FOGBOW MKI TONE BENDER
FOGBOW MKI TONE BENDER
FOGBOW MKI TONE BENDER
FOGBOW MKI TONE BENDER
FOGBOW MKI TONE BENDER
FOGBOW MKI TONE BENDER
FOGBOW MKI TONE BENDER
FOGBOW MKI TONE BENDER
FOGBOW MKI TONE BENDER
FOGBOW MKI TONE BENDER
FOGBOW MKI TONE BENDER
FOGBOW MKI TONE BENDER
FOGBOW MKI TONE BENDER
FOGBOW MKI TONE BENDER
Blackstrap Electrik Co.

FOGBOW MKI TONE BENDER

Regular price $400.00 $0.00

FOGBOW (formally called Red Sam) is my take on the Tone Bender MKI. There are limitless ways to tune this circuit for different results. I favor moderate gating and compression; thick saturation; and copious crackle, sputter, and swirl in the decay. These qualities make this circuit unique. Tuning in dubious improvements (like smooth sustain and minimal gating) spoils the special personality of this effect.

For the cognoscenti among us, I offer some of the obscure variations found in the old ones, but, if you’re not aware of these quirks, don’t worry about them.

The Fogbow is available in standard, Focus, and Old Pal construction.

 

AN MKI HISTORY

In 1965 an Englishman named Gary Hurst developed the Tone Bender MKI as an (ostensibly) improved successor to the American-made Maestro FZ-1. The MKI circuit was essentially lifted from Maestro’s watershed effect, but Hurst rebiased it to operate at 9v, and altered the output section to increase low-end. These modifications also enhanced sustain, saturation, and compression.

Original examples of this effect are rare, and, as I understand, the circuit was all but forgotten until the current century. The few surviving examples vary considerably one from another. I imagine these effects were, to some degree, assembled with whatever components were available at the shop around the corner, which would explain the variations.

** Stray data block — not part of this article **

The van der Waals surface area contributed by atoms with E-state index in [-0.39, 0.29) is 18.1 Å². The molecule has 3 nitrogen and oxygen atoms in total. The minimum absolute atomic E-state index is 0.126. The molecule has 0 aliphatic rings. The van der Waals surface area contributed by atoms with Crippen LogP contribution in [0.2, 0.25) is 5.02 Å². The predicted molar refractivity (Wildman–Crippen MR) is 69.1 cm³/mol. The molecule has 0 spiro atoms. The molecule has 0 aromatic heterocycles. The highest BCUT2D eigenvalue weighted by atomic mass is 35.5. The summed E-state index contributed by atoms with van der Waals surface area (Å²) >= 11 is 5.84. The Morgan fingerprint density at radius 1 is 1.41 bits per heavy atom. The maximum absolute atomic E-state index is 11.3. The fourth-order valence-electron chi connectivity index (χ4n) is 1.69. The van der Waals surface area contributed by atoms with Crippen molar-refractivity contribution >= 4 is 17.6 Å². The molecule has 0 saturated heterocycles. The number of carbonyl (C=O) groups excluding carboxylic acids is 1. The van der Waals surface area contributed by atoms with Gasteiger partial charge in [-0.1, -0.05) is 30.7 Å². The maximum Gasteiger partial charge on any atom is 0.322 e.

In original units, it’s not uncommon to find remnants of components chopped from the circuit during tuning. Hunts capacitors, Erie and Alan Bradley resistors, and a transistor trio consisting of one Mullard OC75 and two Texas Instruments 2G381 are usually found in old ones, but a definitive parts schedule was never established. Resistors, for example, were often spliced in to improve the bias of particular units—a 47K resistor from output to ground here, a 330k resistor piggybacked in to improve bias there . . .

To hear the MKI sound, I recommend Mick Ronson's work with David Bowie, or the Heavy Blanket album featuring J Mascis.

NOTE: Orders currently take ~5 weeks to fulfill. Thanks for your understanding!


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